Ever wonder why your ancestors immigrated to Canada?:
"The British Passenger Acts attempted to deflect immigration from the British Isles to Canada rather than the United States by making it much more expensive to travel to the latter. Instead of the four or five pounds a fare to New York would cost in those years, the rate to the Canadian Maritime Provinces was sometimes as low as fifteen shillings (there were twenty shillings to the pound). In addition, Canada-bound ships left from every seaport in Ireland and were both much more convenient for Irish immigrants and much cheaper than making the twelve - to fourteen-hour crossing of the Irish Sea to Liverpool, the chief port of the immigrant trade proper. But there were few economic opportunities in Canada and the curious combination of patterns of trade and anti-American British legislation produced what Marcus Lee Hansen called "the second colonization of New England," a colonization that was largely Irish. Immigrants quickly discovered that they could get cheap transportation south from Canadian ports or, if they lacked money as was often the case, they could walk. This became well known to both captains and emigrants. When the master of the ship Ocean, sailing from Galway to New Brunswick in 1835 advertised for immigrant passengers, he pointed this out, adding (with a bit of Blarney) that "those living on that line of road being very kind to Strangers as they pass." Although the road led to Boston, many Irish found work and settled along the way, and Hansen pointed out that one can trace the Irish migration route by the pioneer Catholic churches established in Maine in those years." Coming to America by Roger Daniels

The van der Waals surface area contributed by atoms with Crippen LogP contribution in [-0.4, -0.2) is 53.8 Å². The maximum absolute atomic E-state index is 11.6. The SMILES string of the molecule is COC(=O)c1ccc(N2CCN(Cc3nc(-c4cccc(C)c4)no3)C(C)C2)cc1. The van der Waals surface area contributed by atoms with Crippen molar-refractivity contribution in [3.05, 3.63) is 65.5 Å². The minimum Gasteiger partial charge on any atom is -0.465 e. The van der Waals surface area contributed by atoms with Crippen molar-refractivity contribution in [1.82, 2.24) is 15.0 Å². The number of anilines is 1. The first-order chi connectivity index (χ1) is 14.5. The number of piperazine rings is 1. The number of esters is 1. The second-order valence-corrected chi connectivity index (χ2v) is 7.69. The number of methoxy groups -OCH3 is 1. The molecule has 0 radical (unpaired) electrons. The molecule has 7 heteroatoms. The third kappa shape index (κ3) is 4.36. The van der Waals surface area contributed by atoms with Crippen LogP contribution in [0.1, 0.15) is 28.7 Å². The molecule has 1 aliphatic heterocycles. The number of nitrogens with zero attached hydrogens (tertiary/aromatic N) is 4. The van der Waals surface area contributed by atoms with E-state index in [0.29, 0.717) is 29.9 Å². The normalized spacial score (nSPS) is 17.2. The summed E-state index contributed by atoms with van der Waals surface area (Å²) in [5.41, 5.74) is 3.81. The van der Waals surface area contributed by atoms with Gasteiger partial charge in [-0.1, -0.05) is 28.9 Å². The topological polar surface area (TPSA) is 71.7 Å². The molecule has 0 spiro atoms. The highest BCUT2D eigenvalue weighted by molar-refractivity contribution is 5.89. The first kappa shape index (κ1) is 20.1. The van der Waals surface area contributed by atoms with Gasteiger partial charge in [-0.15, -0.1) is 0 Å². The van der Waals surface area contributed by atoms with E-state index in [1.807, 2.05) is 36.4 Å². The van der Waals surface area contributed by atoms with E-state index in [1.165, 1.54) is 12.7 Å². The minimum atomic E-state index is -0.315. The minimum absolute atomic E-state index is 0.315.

There were no deep water ports in Ireland. So where did the Irish board the boats? Well, some sailed from Tralee, Cork City, and Cobh even before 1862. By that time a railroad had been completed from Tralee to Cobh, so few left from Tralee anymore, most went to Cobh or Cork to start their journey. Making Cork the last port of call put the ships in warmer and more gentle waters and were on the English route from Plymouth to the new world. Many of the people that "went from Cork" actually went from Cobh. Sailing out of Cobh/Cove, the Port of Cork, the large ships would anchor at sea and they would ferry the "topping off passengers" out to the ship. Ships also left from Limerick to Canada, taking people and bringing back lumber.
The only main ports of departure from Ireland were (1) going to Liverpool, mostly families from the northern counties did that (2) Cobh/Queenstown, mostly from the southern ports and (3) some northern people also went to Glasgow. In much earlier years there were also departures from other ports such as Larne. The major ports for the years of 1846-1851 were Dublin, Newery, Galway, Cork, Limerick, Belfast, Londonderry, Waterford, Liverpool and Silgo.
Kerry Census 1841: 293,880
Estimated Census 1851: 238,000
1841 -1851 Populaton Decrease: 19%
Estimated Deaths 1845-1850: 32,000
From 1856 through 1910, the following ten counties in Ireland had the highest rate of emigration:
Learn more at these links:
In the Penal Days
Local Ireland - Famine
Irish Famine / Genocide Committee
From: Ireland History in Maps
An account of the Irish Famine (1845-1852) in the area of Kenmare, Co. Kerry/ Collected by Seán Ó Súilleabháin (of the Irish Folklore Commission) http://digital.ucd.ie/view/ivrla:20262
The Godfrey estate, which covered over 7,000 acres in County Kerry,
was granted to Major John Godfrey of Kent, under the Cromwellian